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Two lots of Kogenate® recalled due to mislabelling

Two lots of Kogenate® FS vials actually contain the FVIII hemophilia A treatment, Jivi®.

(Source: FDA).

Bayer is voluntarily recalling 990 vials of a biological drug used to help prevent and control serious bleeding in patients with hemophilia A.

Two lots of Kogenate FS antihemophilic factor (recombinant) 2000 IU vials that were labeled as Kogenate FS actually contain the FVIII hemophilia A treatment, Jivi antihemophilic factor (recombinant) PEGylated-aucl 3000 IU.

In its statement to the US Food and Drug Administration (FDA), the company said that the US is the only country where affected products were distributed and it has said it is working closely with the administration to manage the recall and to minimise disruption to supply and inconvenience to patients.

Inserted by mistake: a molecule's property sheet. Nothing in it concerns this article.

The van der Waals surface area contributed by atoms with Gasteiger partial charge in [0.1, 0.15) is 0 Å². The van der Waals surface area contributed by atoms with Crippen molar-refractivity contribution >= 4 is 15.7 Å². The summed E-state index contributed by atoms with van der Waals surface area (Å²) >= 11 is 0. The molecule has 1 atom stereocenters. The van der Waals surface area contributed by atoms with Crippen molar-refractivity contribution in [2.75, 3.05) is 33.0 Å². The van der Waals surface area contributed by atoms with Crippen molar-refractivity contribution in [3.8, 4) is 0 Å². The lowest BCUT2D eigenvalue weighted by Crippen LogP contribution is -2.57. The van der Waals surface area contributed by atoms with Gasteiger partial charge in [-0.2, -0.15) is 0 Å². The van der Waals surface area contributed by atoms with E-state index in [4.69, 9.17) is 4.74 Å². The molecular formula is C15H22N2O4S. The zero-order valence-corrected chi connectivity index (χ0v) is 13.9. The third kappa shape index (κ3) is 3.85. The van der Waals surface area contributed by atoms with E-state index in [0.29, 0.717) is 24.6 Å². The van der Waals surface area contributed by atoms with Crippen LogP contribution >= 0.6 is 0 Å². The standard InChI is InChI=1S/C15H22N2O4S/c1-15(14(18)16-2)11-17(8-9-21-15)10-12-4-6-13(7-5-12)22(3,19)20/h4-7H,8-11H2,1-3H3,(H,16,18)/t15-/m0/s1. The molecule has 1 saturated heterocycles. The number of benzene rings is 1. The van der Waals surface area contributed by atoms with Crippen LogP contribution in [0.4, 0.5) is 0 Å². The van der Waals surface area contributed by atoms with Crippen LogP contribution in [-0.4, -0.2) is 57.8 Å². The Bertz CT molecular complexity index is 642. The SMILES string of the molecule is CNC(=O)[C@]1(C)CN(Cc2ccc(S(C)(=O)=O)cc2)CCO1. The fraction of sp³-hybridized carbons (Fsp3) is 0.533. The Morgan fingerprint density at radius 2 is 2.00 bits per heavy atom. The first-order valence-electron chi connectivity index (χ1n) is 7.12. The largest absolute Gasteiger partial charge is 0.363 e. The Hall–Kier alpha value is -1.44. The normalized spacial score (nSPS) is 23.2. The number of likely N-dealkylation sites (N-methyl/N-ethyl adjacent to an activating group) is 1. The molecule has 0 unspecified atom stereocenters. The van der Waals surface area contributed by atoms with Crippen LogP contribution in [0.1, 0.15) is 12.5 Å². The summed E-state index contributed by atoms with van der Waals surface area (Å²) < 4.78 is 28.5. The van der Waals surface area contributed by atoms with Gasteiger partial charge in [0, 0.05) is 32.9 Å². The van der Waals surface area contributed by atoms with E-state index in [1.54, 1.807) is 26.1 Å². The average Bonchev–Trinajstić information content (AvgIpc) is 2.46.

“While the majority of the mislabelled vials in the affected lots were recovered, approximately 990 of these vials were released in the US,” said the statement. “The associated Jivi batch was expired as of August 2018. However, all stability specifications of this expired Jivi batch had continued to be met, as of April 2019. We have voluntarily recalled both lots in the interest of patient safety, and to ensure that any potentially impacted product is removed from pharmacy shelves, and that patients and their healthcare providers are alerted. Importantly, vials of Kogenate FS that are not associated with the affected lot numbers are not impacted and can continue to be used without interruption.

“There are no lots of Jivi or Kovaltry® antihemophilic factor (recombinant) product affected by this recall.”

Kogenate FS and Jivi are both medicines used to replace clotting factor (factor VIII or antihemophilic factor) that is missing in people with hemophilia A. 

“Patients in possession of vials from the affected lot numbers should immediately stop using the product and contact their physician,” the statement continued. “In addition, patients should contact their pharmacy to return the affected product.”

The affected lots (a list of which can be found here) were distributed from Bayer’s distribution sites in Berkeley, CA and Shawnee, KS.

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